Photo: Anko Stoffels

Closer to home, the Australian government is making moves toward a Modern Slavery Act, an act that Britain introduced in 2015. Such an act would might force companies to prove that they are not exploiting foreign workers. Companies with an annual turnover of $50 million would be reporting on their suppliers’ use of overseas labour. The result of the act is not to dole out fines, but to keep transparency between companies, consumers and shareholders.

 

Perhaps the example needed in this industry to help curb this problem is Nike. The early 1990s saw the brand exposed and shamed relentlessly for its employment of workers in Indonesia and Vietnam for less than minimum wage. The company was protested and criticized until 1998 when then-CEO Phil Knight announced a raise of the minimum age of its workers and increased monitoring in all factories producing Nike’s goods. In the year following, Nike began creating the Fair Labour Association to enforce codes of conduct including a set 60-hour work week and a minimum age to be employed. The company became the first to publish a complete list of all factories they dealt with in 2005 and continues to take corporate social responsibility in auditing data and upholding their commitments to its workers and consumers.

Photo: Getty

Consumers have a right to know how their goods are being made. Shopping ethically is made easier with Ethical Clothing Accreditation. Ethical Clothing Australia is a program designed to verify that all workers are receiving their legal entitlements. Upon accreditation, retailers appeal to a growing market of consumers and ensure transparency between themselves and consumers.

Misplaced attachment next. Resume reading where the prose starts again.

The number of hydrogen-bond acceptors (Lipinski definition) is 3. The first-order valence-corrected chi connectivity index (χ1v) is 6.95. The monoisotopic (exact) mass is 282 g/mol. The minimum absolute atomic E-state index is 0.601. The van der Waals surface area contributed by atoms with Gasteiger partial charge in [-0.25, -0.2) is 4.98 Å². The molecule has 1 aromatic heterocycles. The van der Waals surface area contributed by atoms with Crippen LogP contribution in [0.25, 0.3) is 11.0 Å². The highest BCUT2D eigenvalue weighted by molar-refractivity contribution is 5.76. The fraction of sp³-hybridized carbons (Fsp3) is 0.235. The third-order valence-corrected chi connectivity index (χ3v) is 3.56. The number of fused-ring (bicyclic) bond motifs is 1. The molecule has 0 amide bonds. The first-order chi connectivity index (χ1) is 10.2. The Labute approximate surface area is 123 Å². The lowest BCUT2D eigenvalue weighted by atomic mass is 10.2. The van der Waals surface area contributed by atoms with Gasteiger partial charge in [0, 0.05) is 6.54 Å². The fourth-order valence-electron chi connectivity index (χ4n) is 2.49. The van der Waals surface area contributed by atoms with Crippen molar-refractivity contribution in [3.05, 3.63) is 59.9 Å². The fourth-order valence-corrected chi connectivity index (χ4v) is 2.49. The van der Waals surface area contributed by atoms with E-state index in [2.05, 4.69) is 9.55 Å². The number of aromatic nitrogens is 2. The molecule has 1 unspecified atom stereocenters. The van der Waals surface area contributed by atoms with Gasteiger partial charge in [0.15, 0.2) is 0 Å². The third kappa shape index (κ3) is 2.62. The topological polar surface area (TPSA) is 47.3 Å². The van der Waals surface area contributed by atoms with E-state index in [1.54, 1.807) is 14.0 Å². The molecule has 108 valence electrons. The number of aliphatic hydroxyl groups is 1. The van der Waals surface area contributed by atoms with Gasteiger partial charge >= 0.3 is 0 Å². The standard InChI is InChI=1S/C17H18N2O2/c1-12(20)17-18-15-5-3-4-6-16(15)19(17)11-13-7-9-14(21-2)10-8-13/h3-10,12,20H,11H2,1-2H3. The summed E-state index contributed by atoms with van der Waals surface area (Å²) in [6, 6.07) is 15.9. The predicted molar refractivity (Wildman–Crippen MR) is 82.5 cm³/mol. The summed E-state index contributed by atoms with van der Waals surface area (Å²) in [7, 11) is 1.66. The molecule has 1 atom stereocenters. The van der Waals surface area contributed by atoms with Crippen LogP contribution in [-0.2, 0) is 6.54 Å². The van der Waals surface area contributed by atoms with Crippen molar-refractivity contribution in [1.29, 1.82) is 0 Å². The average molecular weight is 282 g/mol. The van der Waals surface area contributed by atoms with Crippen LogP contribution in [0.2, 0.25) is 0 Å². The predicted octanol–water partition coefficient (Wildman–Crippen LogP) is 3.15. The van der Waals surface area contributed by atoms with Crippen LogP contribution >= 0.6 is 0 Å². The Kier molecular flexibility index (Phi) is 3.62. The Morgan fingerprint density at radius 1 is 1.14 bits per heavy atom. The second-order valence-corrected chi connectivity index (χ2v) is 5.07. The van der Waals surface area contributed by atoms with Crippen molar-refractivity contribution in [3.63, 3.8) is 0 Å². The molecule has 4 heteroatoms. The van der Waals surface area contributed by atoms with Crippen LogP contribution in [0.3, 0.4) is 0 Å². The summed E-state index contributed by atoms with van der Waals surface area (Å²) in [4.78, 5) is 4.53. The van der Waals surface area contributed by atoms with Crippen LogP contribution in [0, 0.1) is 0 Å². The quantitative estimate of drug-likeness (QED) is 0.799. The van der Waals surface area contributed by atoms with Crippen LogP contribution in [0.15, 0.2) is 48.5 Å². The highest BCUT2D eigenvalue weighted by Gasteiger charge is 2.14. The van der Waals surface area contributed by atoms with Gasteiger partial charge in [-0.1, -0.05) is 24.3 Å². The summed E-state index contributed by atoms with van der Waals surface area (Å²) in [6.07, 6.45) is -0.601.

The change that must occur to better conditions in sweatshops and eradicate slave labour must first come from the consumer. Think about how your money is being spent and whose pocket it’s going into. Brands and retailers must be responsible for their actions. So must we.

 

Written by: Celina Foong

Feature Image: Kay Nietfeld / Picture-alliance

Shopping With a Conscious: Baby Peppers!

Baby Peppers
Featured Bag by Baby Peppers
Baby Peppers

In a world saturated in technology to the point of undeniable dependence, an Eco friendly, ‘Baby Peppers’, are bringing back the old school authenticity of playtime and products made with one of a kind love.

Based in Bendigo, Victoria and made (inspired) in India, Baby Peppers sole ethos is to provide ethical shopping of ‘slow’ inimitable fashion. That is fundamentally socially conscious.

Products include handwoven baskets, totes, wooden toys, cotton quilts and bedding sets. All organic items are sourced from fair trade and artisan communities, aiding in sustainable income.

Staying true to ethical fashion, Baby Peppers are notably the first Australian store to partner with Kateson, an American brand that redefines the meaning of ‘pure organics’. Kateson organic garments are hand dyed in plant botanicals and Ayurveda herbs, with coconut husks for buttons, every final detail is completely artificial/chemical free. Perfect for the curious little ones, the all-organic products quite literally make them safe enough to to eat.

One of Baby Peppers most popular items is the Multicolour Sivankan tote, salutes to the vibrant colours of India, featuring deep sea blues and the hues of a summer sun. The baskets and totes are handwoven from recycled polyethylene and ethically sourced from a world renowned fair trade organisation called Baladarshan. Helping single mums living in the slums of Chennai, India. Celebrating not only the arresting colours of Indian culture, but the empowerment of women through supporting their financial independence.

Unlike flashy toys will all the bells and whistles, Baby Peppers traditional wooden stackers, rattles and race cars encourage creativity due to their simplicity. According to Temple University developmental psychologist, Kathy Hirsh-Pasek, electronic toys make your child a consumer not a creator.

Your child gets to build his or her imagination around simpler toys, they don’t command what your child does, but your child commands what they do.

Electronic toys that boast brain development not only inhibit your child’s natural problem solving abilities but the chemical compounds and production process cause great harm to human health and the environment

Baby Peppers wooden toys are friendly on the earth and on your health. Every piece is handcrafted from sustainable hale wood, lacquered in vegetable dye and coated in natural shellac. All spare parts measuring bigger than 35mm ensuring they won’t lodge into your child’s throat.